Methods:The study was conducted during the 2007-2008 influenza season. We enrolled 69 community-dwelling individuals over 75-year old receiving standard (A/Solomon Islands/3/2006 (H1N1), A/Wisconsin/67/2005 (H3N2), and B/Malaysia/2506/2004) influenza vaccination. Pre and post-vaccination (in 4 weeks) TWEAK and antibody titers against each antigen were measured. The bivariate associations between TWEAK and potential demographic and medical history covariates were examined. We specified a regression model of post-vaccine TWEAK with adjustment for pre-vaccine TWEAK, and the influence of age, gender, hypertension, and frailty status.
Results:TWEAK level (mean= 690.6, SD= 330.0) significantly decreased after vaccination (mean= 591.7, SD= 290.1) (p= 0.003). Pre and post-vaccination mean CD163 levels were statistically equivalent (p= 0.71). Post-vaccination TWEAK was significantly lower in females (p= 0.01). There were no significant differences in post-vaccination TWEAK according to age, race, frailty status, mini mental status, marital status or history of heart failure, diabetes, heart attack, stroke, angina, or cancer. A time by frailty status interaction term was marginally significant (p= 0.091); decrease in TWEAK was greatest among frail people. A 2-fold antibody titer against H1 antigen was associated with significantly lower TWEAK (p= 0.031) level after vaccination. The effect of H1 antibody titer was not significant after adjustment for pre-vaccine TWEAK level. Mean TWEAK in hypertensive participants was significantly lower compared to those without hypertension (p= 0.04).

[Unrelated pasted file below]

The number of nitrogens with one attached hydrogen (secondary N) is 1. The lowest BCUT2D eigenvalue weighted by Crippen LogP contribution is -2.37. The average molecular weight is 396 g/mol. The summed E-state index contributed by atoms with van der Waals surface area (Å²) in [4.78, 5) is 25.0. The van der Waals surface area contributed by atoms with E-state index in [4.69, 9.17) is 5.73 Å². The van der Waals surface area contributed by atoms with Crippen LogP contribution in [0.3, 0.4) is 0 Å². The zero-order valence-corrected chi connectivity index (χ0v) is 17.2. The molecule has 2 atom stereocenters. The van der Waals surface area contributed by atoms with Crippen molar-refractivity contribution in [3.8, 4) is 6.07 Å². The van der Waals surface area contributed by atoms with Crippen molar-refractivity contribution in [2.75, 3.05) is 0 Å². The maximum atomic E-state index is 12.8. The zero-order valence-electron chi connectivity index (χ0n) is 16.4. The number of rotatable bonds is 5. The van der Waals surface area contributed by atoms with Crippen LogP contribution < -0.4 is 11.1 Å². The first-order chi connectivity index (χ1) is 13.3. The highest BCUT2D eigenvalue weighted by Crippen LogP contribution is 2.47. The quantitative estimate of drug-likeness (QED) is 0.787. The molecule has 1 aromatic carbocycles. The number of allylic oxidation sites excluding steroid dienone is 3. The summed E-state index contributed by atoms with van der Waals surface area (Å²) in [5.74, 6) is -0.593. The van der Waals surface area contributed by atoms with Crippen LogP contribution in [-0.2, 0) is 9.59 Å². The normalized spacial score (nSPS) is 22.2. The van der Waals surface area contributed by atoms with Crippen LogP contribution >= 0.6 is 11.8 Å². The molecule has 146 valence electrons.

Conclusion: Influenza vaccine could have immune modulatory effect beyond influenza prevention. This effect could potentially be associated with immune response to some vaccine antigens. Future studies investigating this potential beneficial effect are warranted.
M. Keshtkarjahromi, None
S. Almed, None
H. Li, None
J. Walston, None
R. Rios, None
S. Leng, None